- Dose de-escalation of adjuvant radiotherapy (ART) from 60-66 Gy to 30-36 Gy is associated with similar locoregional control rates as historically reported for patients with human papillomavirus (HPV)-associated oropharyngeal squamous cell carcinoma (OPSCC).
Why this matters
- Aggressive ART de-escalation is a strategy for reducing toxicity while maintaining cure rates.
- The 2-year locoregional control (LRC) rate was 96.2%.
- 2-year distant metastasis-free survival was 94.9%, 2-year PFS was 91.1%, and 2-year OS was 98.7%.
- Rates of grade 3+ toxicity were 2.5% at pre-RT, 0.0% at 1 year, and 0.0% at 2 years.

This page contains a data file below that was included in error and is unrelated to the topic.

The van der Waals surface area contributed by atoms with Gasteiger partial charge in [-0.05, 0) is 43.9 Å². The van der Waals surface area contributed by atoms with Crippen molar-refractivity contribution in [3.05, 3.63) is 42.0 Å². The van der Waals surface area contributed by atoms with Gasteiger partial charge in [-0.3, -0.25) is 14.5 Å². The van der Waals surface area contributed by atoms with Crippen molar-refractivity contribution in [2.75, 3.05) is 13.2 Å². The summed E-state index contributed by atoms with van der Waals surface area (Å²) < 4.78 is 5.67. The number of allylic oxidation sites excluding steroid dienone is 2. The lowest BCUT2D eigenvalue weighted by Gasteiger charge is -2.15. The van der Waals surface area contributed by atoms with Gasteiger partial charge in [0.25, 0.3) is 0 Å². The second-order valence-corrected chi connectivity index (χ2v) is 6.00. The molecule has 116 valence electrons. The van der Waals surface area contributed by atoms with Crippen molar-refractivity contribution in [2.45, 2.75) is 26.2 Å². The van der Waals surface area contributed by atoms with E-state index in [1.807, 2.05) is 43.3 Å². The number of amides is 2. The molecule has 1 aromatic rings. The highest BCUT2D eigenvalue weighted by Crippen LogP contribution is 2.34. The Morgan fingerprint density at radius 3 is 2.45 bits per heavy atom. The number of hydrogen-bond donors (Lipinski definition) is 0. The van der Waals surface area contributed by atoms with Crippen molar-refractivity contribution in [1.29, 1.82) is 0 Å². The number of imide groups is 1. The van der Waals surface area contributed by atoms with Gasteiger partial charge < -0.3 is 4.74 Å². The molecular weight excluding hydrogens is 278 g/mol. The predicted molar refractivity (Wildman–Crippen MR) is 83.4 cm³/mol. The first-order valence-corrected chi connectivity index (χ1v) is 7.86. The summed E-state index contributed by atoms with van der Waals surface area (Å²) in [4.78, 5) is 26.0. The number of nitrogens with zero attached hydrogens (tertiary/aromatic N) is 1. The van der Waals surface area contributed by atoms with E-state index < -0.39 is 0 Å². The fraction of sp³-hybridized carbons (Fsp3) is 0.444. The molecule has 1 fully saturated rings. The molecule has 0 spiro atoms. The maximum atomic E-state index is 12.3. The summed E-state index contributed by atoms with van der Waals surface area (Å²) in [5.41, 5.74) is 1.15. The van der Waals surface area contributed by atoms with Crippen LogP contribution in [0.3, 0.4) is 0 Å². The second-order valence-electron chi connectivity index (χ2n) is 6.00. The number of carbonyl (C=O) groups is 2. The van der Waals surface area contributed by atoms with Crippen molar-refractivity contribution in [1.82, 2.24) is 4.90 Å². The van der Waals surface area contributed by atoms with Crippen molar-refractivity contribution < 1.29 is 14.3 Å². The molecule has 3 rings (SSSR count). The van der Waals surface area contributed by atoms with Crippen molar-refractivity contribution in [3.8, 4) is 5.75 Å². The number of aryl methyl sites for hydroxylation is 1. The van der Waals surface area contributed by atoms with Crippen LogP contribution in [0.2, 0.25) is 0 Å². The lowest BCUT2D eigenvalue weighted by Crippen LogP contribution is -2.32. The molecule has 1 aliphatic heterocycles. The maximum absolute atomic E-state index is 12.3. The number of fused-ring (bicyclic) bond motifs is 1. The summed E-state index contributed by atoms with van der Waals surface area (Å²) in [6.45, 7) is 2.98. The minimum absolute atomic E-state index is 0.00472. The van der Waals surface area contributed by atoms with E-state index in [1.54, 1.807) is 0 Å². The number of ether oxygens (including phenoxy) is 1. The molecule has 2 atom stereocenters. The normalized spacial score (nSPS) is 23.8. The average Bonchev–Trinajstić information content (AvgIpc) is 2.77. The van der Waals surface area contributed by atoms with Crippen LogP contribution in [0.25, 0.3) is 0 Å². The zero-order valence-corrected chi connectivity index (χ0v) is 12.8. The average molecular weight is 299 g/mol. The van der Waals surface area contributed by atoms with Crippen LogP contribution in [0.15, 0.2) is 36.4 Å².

- At 1-year posttreatment, QoL improved compared with pre-RT (FACT-HN, EORTC-QLQ HN35, and EQ-5D-3L; P<.001 for all>
- At 1-year posttreatment, swallowing function improved compared with pre-RT (pharyngeal total modified barium swallow impairment profile and diet normalcy, as measured by the Functional Oral Intake Scale; P=.01 for both).
- Phase 2 trial of 80 patients with HPV-associated OPSCC and negative margins.
- Intermediate-risk patients received 1.5-Gy fractions twice daily over the course of 2 weeks+15 mg/m2 docetaxel once weekly; patients with extranodal extension also received a simultaneous integrated boost to 36 Gy in 1.8-Gy fractions twice daily.
- Funding: NIH; Braillier Family Research Fund; Matteson Research Fund.
- Singe-group trial.
- Small patient sample size.